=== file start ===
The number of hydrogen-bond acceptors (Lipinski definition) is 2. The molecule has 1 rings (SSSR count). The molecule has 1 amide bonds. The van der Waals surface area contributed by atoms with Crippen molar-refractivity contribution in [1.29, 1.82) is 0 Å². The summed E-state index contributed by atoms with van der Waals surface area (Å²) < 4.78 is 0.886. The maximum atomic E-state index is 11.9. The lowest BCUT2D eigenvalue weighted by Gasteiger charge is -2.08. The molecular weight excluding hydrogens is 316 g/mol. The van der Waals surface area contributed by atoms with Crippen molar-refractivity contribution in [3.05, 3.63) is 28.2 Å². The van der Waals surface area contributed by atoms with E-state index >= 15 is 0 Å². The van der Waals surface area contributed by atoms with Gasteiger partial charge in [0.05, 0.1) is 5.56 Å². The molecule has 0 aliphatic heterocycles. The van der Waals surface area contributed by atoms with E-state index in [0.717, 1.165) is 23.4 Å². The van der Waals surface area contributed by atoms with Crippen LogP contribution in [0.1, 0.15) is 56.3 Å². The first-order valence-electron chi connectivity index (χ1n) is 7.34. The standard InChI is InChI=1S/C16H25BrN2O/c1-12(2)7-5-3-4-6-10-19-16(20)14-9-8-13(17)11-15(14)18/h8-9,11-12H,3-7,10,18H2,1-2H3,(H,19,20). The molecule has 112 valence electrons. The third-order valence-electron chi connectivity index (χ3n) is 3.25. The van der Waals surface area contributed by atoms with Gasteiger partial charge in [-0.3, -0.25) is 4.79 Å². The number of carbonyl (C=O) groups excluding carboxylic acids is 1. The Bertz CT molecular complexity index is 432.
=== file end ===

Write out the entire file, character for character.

The number of hydrogen-bond acceptors (Lipinski definition) is 2. The molecule has 1 rings (SSSR count). The molecule has 1 amide bonds. The van der Waals surface area contributed by atoms with Crippen molar-refractivity contribution in [1.29, 1.82) is 0 Å². The summed E-state index contributed by atoms with van der Waals surface area (Å²) < 4.78 is 0.886. The maximum atomic E-state index is 11.9. The lowest BCUT2D eigenvalue weighted by Gasteiger charge is -2.08. The molecular weight excluding hydrogens is 316 g/mol. The van der Waals surface area contributed by atoms with Crippen molar-refractivity contribution in [3.05, 3.63) is 28.2 Å². The van der Waals surface area contributed by atoms with E-state index >= 15 is 0 Å². The van der Waals surface area contributed by atoms with Gasteiger partial charge in [0.05, 0.1) is 5.56 Å². The molecule has 0 aliphatic heterocycles. The van der Waals surface area contributed by atoms with E-state index in [0.717, 1.165) is 23.4 Å². The van der Waals surface area contributed by atoms with Crippen LogP contribution in [0.1, 0.15) is 56.3 Å². The first-order valence-electron chi connectivity index (χ1n) is 7.34. The standard InChI is InChI=1S/C16H25BrN2O/c1-12(2)7-5-3-4-6-10-19-16(20)14-9-8-13(17)11-15(14)18/h8-9,11-12H,3-7,10,18H2,1-2H3,(H,19,20). The molecule has 112 valence electrons. The third-order valence-electron chi connectivity index (χ3n) is 3.25. The van der Waals surface area contributed by atoms with Gasteiger partial charge in [-0.3, -0.25) is 4.79 Å². The number of carbonyl (C=O) groups excluding carboxylic acids is 1. The Bertz CT molecular complexity index is 432.